Three weeks ago — on April 6, 2016— Merle Haggard died. His unmistakable voice wound its way into our lives in drinkin' songs ("I Think I'll Just Stay Here and Drink," Barroom Buddies"), family songs ("Grandma Harp," "Daddy Frank," "Mama Tried"), prison songs ("Sing Me Back Home"), fightin' songs ("The Fightin' Side of Me," and "Okie from Muskogee" — though the latter was not really a fightin' song but one that might have started a few fights between hippies and rednecks), and lovin' songs ("Somewhere Between," "Let's Chase Each Other Around the Room").
When Haggard died, the writer who likely received the most phone calls was David Cantwell, whose book, Merle Haggard: The Running Kind (University of Texas Press, 2013), takes us on a revelatory journey through Haggard's music and the life and times out of which it came. When the book was published, I wrote — in a best books roundup for the now-defunct music blog, Engine 145 — that "Cantwell’s writing floats above the page like a great musical composition; he’s pitch perfect as he explores the making of Haggard’s songs and his albums. This is music criticism at its best, for Cantwell’s un-put-downable book drives us to drop the needle again, or for the first time, on Haggard’s albums."
So, when Haggard died, I wanted to ask David Cantwell a few questions for this column, both about his book and about the impact of Haggard's life, music, and death on the music world, and on him. We finally caught up for that conversation.
Henry Carrigan: What prompted you to write Merle Haggard: The Running Kind?
David Cantwell: Well, the short answer is: I love Merle Haggard!
The longer version is that it seemed like there might be a niche for a Haggard book. First of all, there had never been one (not counting his autobiographies). That seemed crazy to me, particularly since the Hank Williams and Johnny Cash bookshelves seem to grow longer by the month. There’s never been much of a tradition of country music criticism, either — particularly critical, non-academic country books — so that was another motivation. And, finally, with all the I’m-proud-to-be-country records dominating the radio this century, I thought a Haggard book might jumpstart a conversation about where those sorts of songs came from, and the class politics that walk with them hand in hand.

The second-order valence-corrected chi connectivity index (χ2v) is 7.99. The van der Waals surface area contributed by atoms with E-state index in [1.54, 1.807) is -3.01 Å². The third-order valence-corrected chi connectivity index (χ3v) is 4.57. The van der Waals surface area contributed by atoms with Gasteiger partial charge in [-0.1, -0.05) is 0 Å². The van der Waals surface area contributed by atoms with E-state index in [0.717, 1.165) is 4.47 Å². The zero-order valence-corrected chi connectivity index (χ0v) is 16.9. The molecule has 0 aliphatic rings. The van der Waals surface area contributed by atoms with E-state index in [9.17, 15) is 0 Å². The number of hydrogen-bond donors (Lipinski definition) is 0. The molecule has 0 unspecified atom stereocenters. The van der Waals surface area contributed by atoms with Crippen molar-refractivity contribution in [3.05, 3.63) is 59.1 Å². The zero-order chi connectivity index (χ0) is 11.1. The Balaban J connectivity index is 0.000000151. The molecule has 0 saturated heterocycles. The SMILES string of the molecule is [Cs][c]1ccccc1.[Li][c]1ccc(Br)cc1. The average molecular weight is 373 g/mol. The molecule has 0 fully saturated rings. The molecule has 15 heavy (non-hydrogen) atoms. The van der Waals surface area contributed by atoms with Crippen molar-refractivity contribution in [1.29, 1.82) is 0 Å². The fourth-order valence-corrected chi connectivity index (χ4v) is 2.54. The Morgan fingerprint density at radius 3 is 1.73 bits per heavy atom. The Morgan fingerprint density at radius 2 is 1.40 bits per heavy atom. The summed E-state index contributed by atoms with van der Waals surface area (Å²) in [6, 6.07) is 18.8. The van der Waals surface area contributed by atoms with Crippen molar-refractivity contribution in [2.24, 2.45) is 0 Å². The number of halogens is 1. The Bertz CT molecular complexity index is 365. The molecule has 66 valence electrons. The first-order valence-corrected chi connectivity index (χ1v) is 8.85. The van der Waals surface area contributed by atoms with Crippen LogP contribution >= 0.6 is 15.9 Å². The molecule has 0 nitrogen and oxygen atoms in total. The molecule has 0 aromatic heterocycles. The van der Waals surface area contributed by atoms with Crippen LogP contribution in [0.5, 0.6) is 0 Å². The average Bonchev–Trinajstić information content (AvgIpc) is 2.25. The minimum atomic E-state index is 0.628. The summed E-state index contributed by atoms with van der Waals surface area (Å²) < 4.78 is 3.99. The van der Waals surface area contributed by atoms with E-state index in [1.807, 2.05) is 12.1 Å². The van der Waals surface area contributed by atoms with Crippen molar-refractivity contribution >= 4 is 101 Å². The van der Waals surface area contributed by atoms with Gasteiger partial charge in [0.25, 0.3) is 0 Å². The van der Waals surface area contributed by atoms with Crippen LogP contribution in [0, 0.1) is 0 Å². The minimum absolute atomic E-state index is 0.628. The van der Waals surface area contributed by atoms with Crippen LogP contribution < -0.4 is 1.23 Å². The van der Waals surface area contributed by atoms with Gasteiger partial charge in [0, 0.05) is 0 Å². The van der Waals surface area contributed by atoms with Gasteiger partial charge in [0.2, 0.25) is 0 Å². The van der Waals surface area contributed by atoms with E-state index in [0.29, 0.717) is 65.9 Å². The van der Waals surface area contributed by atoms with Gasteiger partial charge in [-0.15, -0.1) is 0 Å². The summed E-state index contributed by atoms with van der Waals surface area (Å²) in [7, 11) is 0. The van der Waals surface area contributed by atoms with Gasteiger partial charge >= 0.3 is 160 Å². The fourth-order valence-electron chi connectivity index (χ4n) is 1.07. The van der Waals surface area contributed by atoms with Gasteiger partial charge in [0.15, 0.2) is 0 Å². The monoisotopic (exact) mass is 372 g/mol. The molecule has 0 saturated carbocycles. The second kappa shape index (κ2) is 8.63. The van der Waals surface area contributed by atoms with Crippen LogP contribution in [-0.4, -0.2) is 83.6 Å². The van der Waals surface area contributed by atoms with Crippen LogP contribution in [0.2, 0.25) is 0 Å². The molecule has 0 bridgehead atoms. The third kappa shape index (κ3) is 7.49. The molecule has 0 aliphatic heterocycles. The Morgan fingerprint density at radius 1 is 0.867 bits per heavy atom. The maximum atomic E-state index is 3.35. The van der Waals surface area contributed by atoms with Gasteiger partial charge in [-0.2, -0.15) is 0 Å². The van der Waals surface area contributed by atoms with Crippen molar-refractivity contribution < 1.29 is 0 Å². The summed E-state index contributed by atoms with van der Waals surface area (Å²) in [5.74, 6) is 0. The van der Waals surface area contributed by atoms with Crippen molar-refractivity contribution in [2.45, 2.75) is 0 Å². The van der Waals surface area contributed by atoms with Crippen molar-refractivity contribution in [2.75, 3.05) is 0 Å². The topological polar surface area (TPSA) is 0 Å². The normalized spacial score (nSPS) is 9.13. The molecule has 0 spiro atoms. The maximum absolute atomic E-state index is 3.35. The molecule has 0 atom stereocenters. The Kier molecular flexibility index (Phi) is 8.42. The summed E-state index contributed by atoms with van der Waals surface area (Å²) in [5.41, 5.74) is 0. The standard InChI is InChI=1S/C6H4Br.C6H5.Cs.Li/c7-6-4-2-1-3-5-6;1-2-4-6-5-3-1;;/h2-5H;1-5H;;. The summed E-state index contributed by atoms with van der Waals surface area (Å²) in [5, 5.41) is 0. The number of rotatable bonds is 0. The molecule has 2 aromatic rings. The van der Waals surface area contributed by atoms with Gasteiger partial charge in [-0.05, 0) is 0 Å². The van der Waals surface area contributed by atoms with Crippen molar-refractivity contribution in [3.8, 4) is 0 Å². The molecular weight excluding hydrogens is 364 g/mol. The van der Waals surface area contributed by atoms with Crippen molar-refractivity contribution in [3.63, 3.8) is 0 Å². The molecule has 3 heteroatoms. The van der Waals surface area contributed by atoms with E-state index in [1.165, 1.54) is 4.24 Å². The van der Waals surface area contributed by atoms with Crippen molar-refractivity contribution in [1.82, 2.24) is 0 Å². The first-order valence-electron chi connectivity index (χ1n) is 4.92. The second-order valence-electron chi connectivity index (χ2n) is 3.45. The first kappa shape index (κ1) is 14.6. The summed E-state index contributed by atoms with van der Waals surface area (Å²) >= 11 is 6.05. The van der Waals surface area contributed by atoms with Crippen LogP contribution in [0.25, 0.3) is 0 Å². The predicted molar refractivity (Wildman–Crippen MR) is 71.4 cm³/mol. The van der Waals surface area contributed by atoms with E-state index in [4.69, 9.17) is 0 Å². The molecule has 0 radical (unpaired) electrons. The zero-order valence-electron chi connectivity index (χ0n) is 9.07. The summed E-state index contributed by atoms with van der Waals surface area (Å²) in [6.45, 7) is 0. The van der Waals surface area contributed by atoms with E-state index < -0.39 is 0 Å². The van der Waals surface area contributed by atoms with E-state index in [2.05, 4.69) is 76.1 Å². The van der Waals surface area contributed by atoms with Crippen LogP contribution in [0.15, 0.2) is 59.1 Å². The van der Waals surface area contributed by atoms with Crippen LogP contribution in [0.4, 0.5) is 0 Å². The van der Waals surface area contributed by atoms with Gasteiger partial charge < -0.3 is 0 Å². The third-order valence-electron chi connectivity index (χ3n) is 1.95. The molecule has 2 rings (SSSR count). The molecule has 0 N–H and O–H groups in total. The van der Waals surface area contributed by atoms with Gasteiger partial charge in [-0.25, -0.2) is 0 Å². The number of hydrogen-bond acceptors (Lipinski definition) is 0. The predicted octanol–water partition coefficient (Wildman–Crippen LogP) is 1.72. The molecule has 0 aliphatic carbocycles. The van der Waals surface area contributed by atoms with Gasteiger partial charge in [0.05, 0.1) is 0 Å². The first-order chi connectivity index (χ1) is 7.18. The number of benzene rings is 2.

How did Haggard fans receive the book?
I think fan reactions depended mostly on what expectations they brought to the book. The Running Kind is not a biography. It’s criticism. I listened closely to Haggard’s work, in its contexts, and tried to think about how his music works, how it feels, why it’s so important to so many. And my sense is that readers who approached the book on those terms found it helpful. The book was only reviewed maybe a dozen times but all of them [were] really enthusiastic. That was very gratifying.
At the same time, some fans clearly wanted the book to be a biography and so were disappointed — sometimes quite bitterly! I can’t blame them. I’d like to read a good Merle Haggard bio myself. But I don’t want to write it. For me, the music’s the magic. By contrast, biographical details are merely interesting.
Do you know whether or not Haggard read it? Did he ever contact you about it? Did you talk to Haggard for the book?
I’d interviewed Haggard a few times through the years because I was doing a story on him here or there, and I used some of that in the book. Not much. And though I got the book to his people, I don’t know if he read it. The Running Kind says pretty unmistakably that I think Merle Haggard is a Great American Artist. Full stop. But I was also critical of some aspects of his career. So if he did check it out, I’m unsure how he would’ve responded.
But I didn’t speak with him for the book. I didn’t even try. He’d already told his version of his story twice, and I didn’t see a point in getting a third version of it from him. This was my version, about how and why Merle mattered to me and how I made sense of Haggard mattering to the country audience and to the country. And I have to say it took a while, but I finally figured something out for myself while writing the book.
The Running Kind is about the work of the artist Merle Haggard. But the artist who is at work in The Running Kind is … me. That probably sounds way arrogant, I know, but I think it underscores the sort of writing I’m most interested in doing now.
What are the three Haggard albums that everyone should listen to if they want to understand his music?
I think to really understand Haggard — the artist, I mean — you have to engage the catalog. You have to take on the whole big body of work. He’s that complex, and then his complexities are complex, and so on.
I was always struck by something Bob Dylan told the rock critic Mikal Gilmore. Anticipating his own death, Dylan said, “The day’s gonna come when there aren’t going to be any more records, and then people won’t be able to say, ‘Well, this one’s not as good as the last one.’ They’re gonna have to look at it all.” That’s not true for every artist, I don’t think, but it’s true for Dylan. You can’t sum his achievement up by saying, listen to Blonde on Blonde and, uh, Blood on the Tracks and … Time out of Mind! Or whatever. The same is true of Prince, and it’s true of Merle. His canvas is too vast, there are too many essential insets, there’s just too much life there to whittle it down to a short playlist. Or even a long one.